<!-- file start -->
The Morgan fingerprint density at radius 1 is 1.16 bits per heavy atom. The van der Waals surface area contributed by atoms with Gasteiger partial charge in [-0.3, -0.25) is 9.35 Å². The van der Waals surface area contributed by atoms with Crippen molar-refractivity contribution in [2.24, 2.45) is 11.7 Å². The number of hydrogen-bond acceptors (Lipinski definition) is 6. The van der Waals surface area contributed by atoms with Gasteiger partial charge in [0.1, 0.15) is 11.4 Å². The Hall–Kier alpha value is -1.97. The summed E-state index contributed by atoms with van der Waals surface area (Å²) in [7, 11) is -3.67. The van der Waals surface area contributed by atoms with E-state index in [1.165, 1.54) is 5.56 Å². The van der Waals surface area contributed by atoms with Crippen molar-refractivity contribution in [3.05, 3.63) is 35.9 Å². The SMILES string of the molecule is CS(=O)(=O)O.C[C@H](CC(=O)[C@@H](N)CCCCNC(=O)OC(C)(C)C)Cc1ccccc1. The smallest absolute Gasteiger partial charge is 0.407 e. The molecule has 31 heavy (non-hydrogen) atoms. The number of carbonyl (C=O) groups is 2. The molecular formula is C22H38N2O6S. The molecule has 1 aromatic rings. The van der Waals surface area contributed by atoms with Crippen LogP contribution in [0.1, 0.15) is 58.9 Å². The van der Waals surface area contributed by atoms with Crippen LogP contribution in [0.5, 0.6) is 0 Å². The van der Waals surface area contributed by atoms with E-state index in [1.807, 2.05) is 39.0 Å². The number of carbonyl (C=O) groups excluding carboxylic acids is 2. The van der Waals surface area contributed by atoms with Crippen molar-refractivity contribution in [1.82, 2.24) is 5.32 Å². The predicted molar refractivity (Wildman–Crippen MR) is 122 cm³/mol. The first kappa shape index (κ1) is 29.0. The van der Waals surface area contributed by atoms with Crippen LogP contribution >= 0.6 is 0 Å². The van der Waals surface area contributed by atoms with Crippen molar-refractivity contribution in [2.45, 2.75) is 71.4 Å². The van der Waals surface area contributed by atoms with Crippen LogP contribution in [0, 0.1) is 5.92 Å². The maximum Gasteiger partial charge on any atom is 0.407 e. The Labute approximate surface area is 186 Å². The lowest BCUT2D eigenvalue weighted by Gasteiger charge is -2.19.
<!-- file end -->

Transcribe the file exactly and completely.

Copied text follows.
The Morgan fingerprint density at radius 1 is 1.16 bits per heavy atom. The van der Waals surface area contributed by atoms with Gasteiger partial charge in [-0.3, -0.25) is 9.35 Å². The van der Waals surface area contributed by atoms with Crippen molar-refractivity contribution in [2.24, 2.45) is 11.7 Å². The number of hydrogen-bond acceptors (Lipinski definition) is 6. The van der Waals surface area contributed by atoms with Gasteiger partial charge in [0.1, 0.15) is 11.4 Å². The Hall–Kier alpha value is -1.97. The summed E-state index contributed by atoms with van der Waals surface area (Å²) in [7, 11) is -3.67. The van der Waals surface area contributed by atoms with E-state index in [1.165, 1.54) is 5.56 Å². The van der Waals surface area contributed by atoms with Crippen molar-refractivity contribution in [3.05, 3.63) is 35.9 Å². The SMILES string of the molecule is CS(=O)(=O)O.C[C@H](CC(=O)[C@@H](N)CCCCNC(=O)OC(C)(C)C)Cc1ccccc1. The smallest absolute Gasteiger partial charge is 0.407 e. The molecule has 31 heavy (non-hydrogen) atoms. The number of carbonyl (C=O) groups is 2. The molecular formula is C22H38N2O6S. The molecule has 1 aromatic rings. The van der Waals surface area contributed by atoms with Crippen LogP contribution in [0.1, 0.15) is 58.9 Å². The van der Waals surface area contributed by atoms with Crippen LogP contribution in [0.5, 0.6) is 0 Å². The van der Waals surface area contributed by atoms with E-state index in [1.807, 2.05) is 39.0 Å². The number of carbonyl (C=O) groups excluding carboxylic acids is 2. The van der Waals surface area contributed by atoms with Crippen molar-refractivity contribution in [1.82, 2.24) is 5.32 Å². The predicted molar refractivity (Wildman–Crippen MR) is 122 cm³/mol. The first kappa shape index (κ1) is 29.0. The van der Waals surface area contributed by atoms with Crippen LogP contribution >= 0.6 is 0 Å². The van der Waals surface area contributed by atoms with Crippen molar-refractivity contribution in [2.45, 2.75) is 71.4 Å². The van der Waals surface area contributed by atoms with Crippen LogP contribution in [0, 0.1) is 5.92 Å². The maximum Gasteiger partial charge on any atom is 0.407 e. The Labute approximate surface area is 186 Å². The lowest BCUT2D eigenvalue weighted by Gasteiger charge is -2.19.